The following is an excerpt from See Mom Run- Every Mother's Guide to Getting Fit and Running Her First 5K.
The biggest challenge as a mom is finding the time, and when it is finally available, finding the mojo to run. The hardest part of beginning a running program is understanding that to find time, you have to create it. With our children’s activities we spend a tremendous amount of effort making sure they get to practice or rehearsal on time and stay for the entire session. Your exercise needs should be addressed in the same fashion.
The Center for Disease Control advises that adults should get 150 minutes of moderate to vigorous exercise a week. That is five days of 30 minutes of exercise, and that is our U.S. government speaking. The benefits of exercise begin to reveal themselves at 150 minutes of movement. If you need to break it into smaller chunks over six days or larger chunks over three days, getting the time however you can
counts. If only the U.S. government agenda could find a twenty-fifth hour in a mom’s day so we could fit it all in.
Tips to Find Run Time:
Create a Partner Program-If you have a partner at home, start there. Schedule time three days a week during which you can watch the children for forty-five minutes and vice versa. You might have to get creative with time at first, but scheduling it in for both of you, back to back, will aid in compliance.Having a running partner, even when you do it separately, can be a great bonding experience, as you encourage and support each other’s efforts and get a little childcare in at the same time. Just make sure to alternate who goes first each time, so that if your child tends to become needy during the second hour, it doesn’t always fall on the same parent. You can also try switching days: you get Monday, he gets Tuesday. In this case, the easiest time to exercise is the early morning before the house wakes up, but figure out what works best for you and go with it.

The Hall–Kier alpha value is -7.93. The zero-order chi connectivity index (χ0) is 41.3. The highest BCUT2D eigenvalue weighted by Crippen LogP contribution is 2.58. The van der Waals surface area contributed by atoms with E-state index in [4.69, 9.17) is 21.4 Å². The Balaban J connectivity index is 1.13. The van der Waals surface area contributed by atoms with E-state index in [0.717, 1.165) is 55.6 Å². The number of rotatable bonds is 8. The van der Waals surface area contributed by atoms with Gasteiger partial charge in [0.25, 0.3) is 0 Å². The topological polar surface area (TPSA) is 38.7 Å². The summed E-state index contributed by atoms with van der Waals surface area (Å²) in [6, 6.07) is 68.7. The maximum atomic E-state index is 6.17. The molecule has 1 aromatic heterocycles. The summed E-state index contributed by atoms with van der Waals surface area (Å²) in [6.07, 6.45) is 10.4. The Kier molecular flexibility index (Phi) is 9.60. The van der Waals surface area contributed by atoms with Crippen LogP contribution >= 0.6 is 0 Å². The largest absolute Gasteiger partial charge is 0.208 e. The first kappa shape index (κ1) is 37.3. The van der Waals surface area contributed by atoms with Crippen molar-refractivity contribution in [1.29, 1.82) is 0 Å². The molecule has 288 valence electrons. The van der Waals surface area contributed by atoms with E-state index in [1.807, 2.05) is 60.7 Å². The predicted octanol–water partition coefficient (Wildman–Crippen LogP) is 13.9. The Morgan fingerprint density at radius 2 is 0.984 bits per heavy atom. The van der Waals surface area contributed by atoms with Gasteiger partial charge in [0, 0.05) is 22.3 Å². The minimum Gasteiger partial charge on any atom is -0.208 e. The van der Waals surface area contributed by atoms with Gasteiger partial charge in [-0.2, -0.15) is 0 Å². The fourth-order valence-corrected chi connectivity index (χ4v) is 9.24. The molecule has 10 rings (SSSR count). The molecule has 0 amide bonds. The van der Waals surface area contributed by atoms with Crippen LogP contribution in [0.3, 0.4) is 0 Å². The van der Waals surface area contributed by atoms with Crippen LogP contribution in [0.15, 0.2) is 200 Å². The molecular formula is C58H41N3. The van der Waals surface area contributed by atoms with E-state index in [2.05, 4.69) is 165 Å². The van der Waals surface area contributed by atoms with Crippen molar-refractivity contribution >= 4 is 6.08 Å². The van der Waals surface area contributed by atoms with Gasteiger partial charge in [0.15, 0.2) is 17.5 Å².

Find a Running Store- Running stores generally have running meet-ups through out the week. If not, they are the go-to source for helping you find a run. When I first began running, my local running store suggested I join a women’s running “co-op”through our local park district called the Racy Ladies. Several days a week we would meet with our children in tow at the local recreation center. The kids would get to play in the gym, and we would rotate which moms would run and which would babysit. Because the run sitter rotation changed, we got to run and meet with different moms each week.
Rise and Shine-One way ti fit in a quick run is to head out very early in the morning. You may not always be able to control where your day takes you, but you can usually control when it starts. Getting it done before everyone wakes up is a wonderful way to start the day. It may take a few weeks for your body to adjust and to master sneaking out of the house quietly. Try laying your clothes out the night before outside your room so that you aren’t disturbing your sleeping family.If you decide that this is your time to run, it’s important that you wear reflective gear and bright-colored clothing. It is important to be seen and for you to see where you’re going. If you are running when it is dark out or not well lit, a runner’s headlamp is a great way to light the way while keeping your hands free.
Find the Mojo- So you finally have the time—your clothes are on, your shoes are laced, the kids are with a friend—and suddenly you just want to curl up in a ball on the couch with a bowl of popcorn and a book. Remind yourself why you have set aside this time, why it is important, and how much better you will feel once you step out the door. The most difficult struggle as a mom trying to adhere to a running or any exercise program is carving out the time on a regular basis and setting a family schedule that includes your running time. But when you do, the opportunities are endless, because running can be done almost anywhere and at any time. It is hard to have an excuse not to run. Although the couch may seem inviting after a difficult day, the run will be more rewarding. Remember to always be aware of your surroundings; share the road, the trail, or the track with respect for all those that approach; and defend your space when necessary.